Over the course of this time, I’ve developed my own personal strategies to help prevent overeating. Keep in mind, that these are the things that have worked for me, and may not necessarily work for everyone. Also, there is too much to be said about emotions, hormones, and the psyche when it comes to overeating. Almost too much to begin to talk about in this blog, so I don’t want you to think that I’m downplaying these factors.
Rather, I want to provide you with some ideas that you can begin to implement today, even at your next meal, to help prevent you from over-eating. And here they are:
13 Simple Tips to Prevent Overeating
1. Eat with smaller utensils and plates.
Brian Wansink, PhD, a Food Psychologist at Cornell University, suggests that by eating on a smaller plate, we sorta “trick” ourselves into thinking that we’ve been given enough food. This comes after a recent study he completed regarding overeating. Next time you go to serve dinner, try using a salad plate or even just a saucer.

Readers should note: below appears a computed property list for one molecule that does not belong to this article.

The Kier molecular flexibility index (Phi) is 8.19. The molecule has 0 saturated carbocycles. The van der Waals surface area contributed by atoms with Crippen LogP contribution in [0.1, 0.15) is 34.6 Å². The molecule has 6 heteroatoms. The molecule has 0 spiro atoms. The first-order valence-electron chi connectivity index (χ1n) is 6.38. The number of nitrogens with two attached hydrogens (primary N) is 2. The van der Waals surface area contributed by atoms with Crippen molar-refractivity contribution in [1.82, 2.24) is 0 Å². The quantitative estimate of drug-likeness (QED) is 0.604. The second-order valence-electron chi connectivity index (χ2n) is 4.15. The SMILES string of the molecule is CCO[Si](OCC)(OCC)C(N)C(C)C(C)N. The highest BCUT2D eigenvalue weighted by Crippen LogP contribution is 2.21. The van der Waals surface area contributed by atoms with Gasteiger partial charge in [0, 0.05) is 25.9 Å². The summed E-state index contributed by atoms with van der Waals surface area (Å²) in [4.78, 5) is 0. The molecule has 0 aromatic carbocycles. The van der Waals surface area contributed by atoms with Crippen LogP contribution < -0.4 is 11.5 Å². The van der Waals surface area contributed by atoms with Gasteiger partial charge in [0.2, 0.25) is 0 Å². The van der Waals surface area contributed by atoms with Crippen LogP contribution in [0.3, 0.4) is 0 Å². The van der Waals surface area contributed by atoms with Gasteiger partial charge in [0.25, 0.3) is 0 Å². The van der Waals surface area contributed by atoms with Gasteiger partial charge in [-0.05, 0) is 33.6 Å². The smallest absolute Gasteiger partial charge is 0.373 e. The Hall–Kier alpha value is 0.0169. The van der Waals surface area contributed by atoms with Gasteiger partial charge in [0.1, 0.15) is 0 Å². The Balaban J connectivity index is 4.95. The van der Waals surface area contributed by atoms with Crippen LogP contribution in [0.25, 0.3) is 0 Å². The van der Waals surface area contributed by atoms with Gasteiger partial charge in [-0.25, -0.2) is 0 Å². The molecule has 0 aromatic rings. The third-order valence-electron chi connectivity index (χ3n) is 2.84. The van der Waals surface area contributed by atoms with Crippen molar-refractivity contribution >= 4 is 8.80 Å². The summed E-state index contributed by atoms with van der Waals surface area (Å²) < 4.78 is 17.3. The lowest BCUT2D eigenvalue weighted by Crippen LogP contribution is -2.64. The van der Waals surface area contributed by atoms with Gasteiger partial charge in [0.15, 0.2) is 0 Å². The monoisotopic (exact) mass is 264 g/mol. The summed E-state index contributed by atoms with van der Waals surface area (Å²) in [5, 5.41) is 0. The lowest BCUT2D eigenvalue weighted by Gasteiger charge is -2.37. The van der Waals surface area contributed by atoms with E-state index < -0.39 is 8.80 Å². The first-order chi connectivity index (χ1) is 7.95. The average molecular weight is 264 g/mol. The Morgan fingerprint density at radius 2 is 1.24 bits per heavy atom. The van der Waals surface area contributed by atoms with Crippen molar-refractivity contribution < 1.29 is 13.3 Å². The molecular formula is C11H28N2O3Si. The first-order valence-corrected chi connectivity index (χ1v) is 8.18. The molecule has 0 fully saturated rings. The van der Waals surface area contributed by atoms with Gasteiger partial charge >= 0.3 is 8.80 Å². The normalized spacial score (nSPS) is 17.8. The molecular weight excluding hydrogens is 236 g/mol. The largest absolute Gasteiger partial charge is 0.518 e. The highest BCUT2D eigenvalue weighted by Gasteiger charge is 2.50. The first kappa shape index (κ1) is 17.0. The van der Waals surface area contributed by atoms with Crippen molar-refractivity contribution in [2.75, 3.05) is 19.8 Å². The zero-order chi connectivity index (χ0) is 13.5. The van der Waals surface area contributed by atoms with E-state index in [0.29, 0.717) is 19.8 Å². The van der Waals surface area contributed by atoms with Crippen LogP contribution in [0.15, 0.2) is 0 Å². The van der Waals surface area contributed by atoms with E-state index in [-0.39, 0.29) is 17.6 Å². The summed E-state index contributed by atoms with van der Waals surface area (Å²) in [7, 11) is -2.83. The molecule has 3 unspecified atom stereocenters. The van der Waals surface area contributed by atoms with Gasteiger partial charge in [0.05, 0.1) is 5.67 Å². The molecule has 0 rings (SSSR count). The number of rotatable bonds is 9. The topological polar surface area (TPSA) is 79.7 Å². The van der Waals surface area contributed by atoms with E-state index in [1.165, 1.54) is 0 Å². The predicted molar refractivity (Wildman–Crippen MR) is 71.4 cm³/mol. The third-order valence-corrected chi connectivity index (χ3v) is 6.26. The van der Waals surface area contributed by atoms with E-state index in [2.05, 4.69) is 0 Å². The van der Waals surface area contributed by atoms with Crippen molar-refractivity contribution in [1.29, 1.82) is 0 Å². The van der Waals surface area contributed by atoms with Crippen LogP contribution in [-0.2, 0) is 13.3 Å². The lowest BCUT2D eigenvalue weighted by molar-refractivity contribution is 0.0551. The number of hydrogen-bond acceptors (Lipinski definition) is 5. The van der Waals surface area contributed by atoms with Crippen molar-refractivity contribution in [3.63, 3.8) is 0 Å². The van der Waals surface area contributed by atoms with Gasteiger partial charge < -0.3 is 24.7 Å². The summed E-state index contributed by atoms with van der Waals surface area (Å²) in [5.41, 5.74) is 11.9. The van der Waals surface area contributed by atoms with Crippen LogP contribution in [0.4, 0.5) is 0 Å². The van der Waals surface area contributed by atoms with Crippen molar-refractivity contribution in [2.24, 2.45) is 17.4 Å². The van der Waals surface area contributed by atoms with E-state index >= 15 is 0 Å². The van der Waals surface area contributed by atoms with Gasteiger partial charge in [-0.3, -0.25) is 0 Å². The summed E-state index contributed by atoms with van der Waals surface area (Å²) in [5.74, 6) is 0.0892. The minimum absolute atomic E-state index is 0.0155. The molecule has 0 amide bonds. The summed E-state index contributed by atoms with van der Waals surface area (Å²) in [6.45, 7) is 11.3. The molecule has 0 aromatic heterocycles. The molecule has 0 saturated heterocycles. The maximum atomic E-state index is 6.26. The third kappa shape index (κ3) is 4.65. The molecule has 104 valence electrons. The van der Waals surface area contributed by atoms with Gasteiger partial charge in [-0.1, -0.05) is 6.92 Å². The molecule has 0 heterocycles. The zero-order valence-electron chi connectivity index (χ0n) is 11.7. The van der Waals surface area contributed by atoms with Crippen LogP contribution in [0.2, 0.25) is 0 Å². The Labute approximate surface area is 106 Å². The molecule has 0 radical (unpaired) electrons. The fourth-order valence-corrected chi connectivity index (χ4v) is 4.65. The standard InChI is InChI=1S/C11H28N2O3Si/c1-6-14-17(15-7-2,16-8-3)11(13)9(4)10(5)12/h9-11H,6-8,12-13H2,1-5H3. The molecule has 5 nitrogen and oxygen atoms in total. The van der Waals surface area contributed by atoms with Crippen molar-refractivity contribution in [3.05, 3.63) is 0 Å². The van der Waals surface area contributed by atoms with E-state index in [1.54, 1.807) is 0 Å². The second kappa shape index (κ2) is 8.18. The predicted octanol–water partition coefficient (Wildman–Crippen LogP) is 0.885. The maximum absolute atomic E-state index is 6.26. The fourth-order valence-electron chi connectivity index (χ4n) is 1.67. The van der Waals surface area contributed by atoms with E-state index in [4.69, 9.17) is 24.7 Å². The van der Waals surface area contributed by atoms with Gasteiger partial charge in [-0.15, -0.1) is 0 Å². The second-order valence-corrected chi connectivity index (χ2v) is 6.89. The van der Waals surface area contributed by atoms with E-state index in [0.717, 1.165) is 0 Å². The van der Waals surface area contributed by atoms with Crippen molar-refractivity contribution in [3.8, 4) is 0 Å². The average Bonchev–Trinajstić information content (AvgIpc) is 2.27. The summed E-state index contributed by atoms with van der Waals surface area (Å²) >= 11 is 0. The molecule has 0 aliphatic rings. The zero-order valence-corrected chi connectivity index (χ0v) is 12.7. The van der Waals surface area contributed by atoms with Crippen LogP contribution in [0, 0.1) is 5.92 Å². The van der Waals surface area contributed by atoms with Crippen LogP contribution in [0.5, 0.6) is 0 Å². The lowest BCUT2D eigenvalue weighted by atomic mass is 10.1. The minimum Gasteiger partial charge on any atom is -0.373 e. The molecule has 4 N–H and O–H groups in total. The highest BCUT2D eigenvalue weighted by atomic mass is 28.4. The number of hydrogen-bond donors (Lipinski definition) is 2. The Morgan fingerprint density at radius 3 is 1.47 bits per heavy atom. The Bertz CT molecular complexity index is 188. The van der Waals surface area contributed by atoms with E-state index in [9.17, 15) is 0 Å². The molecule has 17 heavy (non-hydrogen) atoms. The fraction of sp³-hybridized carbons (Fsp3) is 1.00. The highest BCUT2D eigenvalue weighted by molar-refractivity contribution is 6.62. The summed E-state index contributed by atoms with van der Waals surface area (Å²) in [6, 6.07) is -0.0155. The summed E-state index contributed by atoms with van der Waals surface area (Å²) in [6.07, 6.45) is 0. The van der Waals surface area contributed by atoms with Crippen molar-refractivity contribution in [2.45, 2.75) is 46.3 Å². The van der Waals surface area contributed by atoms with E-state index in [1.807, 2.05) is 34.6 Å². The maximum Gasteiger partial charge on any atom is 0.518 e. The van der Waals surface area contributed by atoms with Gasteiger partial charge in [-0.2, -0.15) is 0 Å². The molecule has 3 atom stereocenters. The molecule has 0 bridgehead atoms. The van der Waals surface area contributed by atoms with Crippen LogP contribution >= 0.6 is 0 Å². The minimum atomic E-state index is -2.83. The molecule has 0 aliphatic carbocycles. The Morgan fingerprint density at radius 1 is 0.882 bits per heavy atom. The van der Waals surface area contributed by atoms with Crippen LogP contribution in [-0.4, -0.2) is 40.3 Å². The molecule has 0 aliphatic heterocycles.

The less room on your plate, the less food you’re likely to put on it.
2. Eat with your shirt off.
I can’t remember which fitness blog I picked this up from, but it really does work. When it comes down to eating better and exercising, 99% of us just want to look good. So, take off your shirt before you decide to go for that 2nd serving or for that dessert you don’t really need.
Even better, eat with your shirt off. Or put on a pair of skinny jeans you want to fit into as a reminder as to what your goals are.
3. Don’t eat in front of the t.v. or the computer.
I found that being distracted is one of the biggest reasons why most people overeat. You’re in front of the t.v. eating dinner and before you know it you’re plate is cleaned and your back getting another helping because your show is still on.
Turn off the t.v. and put away the laptop when you eat so that you can focus on your meal and as a result, eat less.
4. Set the table.
While dinner is cooking, take the time to set the table. This not only will kill time that you may use snacking before the food is done, but it also formalizes the eating process and helps you slow down.